My first move was to tie on a finesse worm, which is my go to bait in sight fishing situations rigged weightless on a 2/0 EWG worm hook and thrown on my Carolina Custom Rods - Finesse Special.  Oddly enough, they were finicky about color choice.  I tried junebug, green pumpkin, and brown pumpkin before I found what they really wanted - watermelon with large red flakes.  I stood in my Stealth and pitched to anything 3 lbs and over.  I also cast toward bank cover - in particular, to areas where pollen, leaves, and debris were stacked up near wood cover.  Bass love to sit under those types of spots.  It didn't take long before I felt a solid thump and my drag started peeling.  Eventually, I lifted my first four pounder of the day from the water. 


This beefy 20-incher was my best bass of the day

Then I repeated the process again and again and again and again.  I wasn't seeing any giants, but the number of fish in the 2-4 lbs range was unreal.  After over an hour and a half in the creek, I knew I had to leave to catch up with Bill and Derek.  It was a tough decision, but the right decision.  I landed between 20 and 25 bass, with six going 4 lbs or over.  I would have been happy to quit then.

This fish sucked in my finesse worm near a pile of surface debris

The boys hadn't has as much luck and I felt slightly bad.  Usually the fish in this particular river are abundant and aggressive, but they were stingy for us most of the day.  We caught a few fish here and there, but nothing consistent.  Finally Bill flipped a tube into a tree and, as he put it, "hit the bass on the head with it."  But the bass was a chunky 4 lber and a gorgeous fish that got us re-energized.

We went through another slow stretch before finally getting into an area where the river slowed and we could thoroughly work bank cover with flipping baits.  It was a perfect situation with a deep, steep clay bank and lots of wood.  Sure enough, the fish were staging on it.  I flipped to a stick-up and immediately felt a bite.  I set the hook and it was a good one.  At a chunky 18.75", it was another 4 lber.  It turned out that what looked like a couple sticks above the water (even while standing) was a mess of brush below.  Never take bank cover for granted.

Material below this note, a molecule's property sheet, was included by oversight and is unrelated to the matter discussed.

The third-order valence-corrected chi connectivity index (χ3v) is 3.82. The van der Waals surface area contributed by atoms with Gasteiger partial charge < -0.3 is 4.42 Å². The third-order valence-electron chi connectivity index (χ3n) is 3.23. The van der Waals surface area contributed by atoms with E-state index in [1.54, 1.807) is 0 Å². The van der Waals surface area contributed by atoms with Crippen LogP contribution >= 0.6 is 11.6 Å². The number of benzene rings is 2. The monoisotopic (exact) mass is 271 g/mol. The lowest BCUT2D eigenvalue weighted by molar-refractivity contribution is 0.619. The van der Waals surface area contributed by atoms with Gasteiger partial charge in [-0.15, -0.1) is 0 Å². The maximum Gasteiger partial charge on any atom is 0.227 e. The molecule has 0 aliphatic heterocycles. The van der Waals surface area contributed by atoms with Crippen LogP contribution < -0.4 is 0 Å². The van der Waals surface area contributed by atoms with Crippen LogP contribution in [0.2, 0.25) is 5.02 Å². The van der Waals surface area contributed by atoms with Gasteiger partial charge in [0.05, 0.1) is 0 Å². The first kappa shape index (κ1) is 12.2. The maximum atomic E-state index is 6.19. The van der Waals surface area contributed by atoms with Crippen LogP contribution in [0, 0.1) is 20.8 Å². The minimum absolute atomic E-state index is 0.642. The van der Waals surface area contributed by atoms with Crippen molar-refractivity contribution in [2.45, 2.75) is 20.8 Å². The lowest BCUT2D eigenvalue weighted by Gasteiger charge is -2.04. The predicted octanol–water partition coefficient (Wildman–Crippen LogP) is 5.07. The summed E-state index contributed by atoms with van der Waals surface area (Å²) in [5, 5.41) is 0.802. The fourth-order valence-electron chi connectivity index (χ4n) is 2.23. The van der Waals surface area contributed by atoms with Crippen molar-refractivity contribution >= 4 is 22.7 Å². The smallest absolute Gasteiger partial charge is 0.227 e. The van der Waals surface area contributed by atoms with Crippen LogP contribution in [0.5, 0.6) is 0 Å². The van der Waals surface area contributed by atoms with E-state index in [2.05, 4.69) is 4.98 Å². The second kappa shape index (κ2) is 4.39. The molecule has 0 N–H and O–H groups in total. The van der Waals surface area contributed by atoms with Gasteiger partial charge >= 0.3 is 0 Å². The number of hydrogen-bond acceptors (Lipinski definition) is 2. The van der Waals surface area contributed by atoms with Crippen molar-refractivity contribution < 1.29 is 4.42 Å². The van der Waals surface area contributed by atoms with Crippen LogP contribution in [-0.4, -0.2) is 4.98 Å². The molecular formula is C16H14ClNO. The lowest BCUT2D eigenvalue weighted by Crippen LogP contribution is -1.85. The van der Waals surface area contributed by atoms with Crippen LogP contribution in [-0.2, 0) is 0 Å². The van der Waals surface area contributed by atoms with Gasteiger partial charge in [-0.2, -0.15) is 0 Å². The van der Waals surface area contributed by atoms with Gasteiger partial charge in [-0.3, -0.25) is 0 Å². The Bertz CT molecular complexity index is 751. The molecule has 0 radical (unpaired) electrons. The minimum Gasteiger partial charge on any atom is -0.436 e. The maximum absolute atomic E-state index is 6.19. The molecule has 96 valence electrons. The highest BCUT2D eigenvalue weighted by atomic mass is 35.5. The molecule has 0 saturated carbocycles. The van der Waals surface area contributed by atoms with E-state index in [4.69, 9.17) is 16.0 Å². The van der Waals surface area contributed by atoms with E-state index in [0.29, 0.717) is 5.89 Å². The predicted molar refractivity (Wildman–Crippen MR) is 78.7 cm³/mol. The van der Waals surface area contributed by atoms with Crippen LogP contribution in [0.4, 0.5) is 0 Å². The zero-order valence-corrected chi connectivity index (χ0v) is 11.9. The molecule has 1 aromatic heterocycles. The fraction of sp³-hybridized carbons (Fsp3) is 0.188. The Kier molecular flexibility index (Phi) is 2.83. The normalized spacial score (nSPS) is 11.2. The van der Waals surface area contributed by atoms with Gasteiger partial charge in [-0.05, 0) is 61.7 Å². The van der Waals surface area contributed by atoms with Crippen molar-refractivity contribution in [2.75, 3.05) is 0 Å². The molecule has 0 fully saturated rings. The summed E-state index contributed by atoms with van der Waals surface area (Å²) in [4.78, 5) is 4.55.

The Fighting Frog never fails to produce!

For the rest of the float, the bite was consistent. We were all catching fish on a variety of flipping baits as well as buzzbaits. Bill landed two more solid fish that were over 19", which ran our 4 lber count to 11 for the day. I lost what looked to be a 5+ lber in a laydown that would have really been icing on the cake for me.  Derek was having solid fish blow-up on his Premier League Lures double buzz with about half actually getting the hook.

Although it was a hot and cold day, we ended with about 55 bass.  We were a little disappointed that we didn't land a giant and also that we had some long stretches without bites.  We take a lot of pride in figuring out finicky bass and it was frustrating to feel stumped at times.  But then we had to step back and put it in perspective.  55 bass, 2 big bowfin, and nearly a dozen 4 lbers - it is hard to not be stoked about a day like that. 

The rivers of central NC are high and muddy again and probably at least two days away from truly being fishable.  But when they are you know I will be right back out there chasing brutes off the beaten path.  Until next time, tight lines!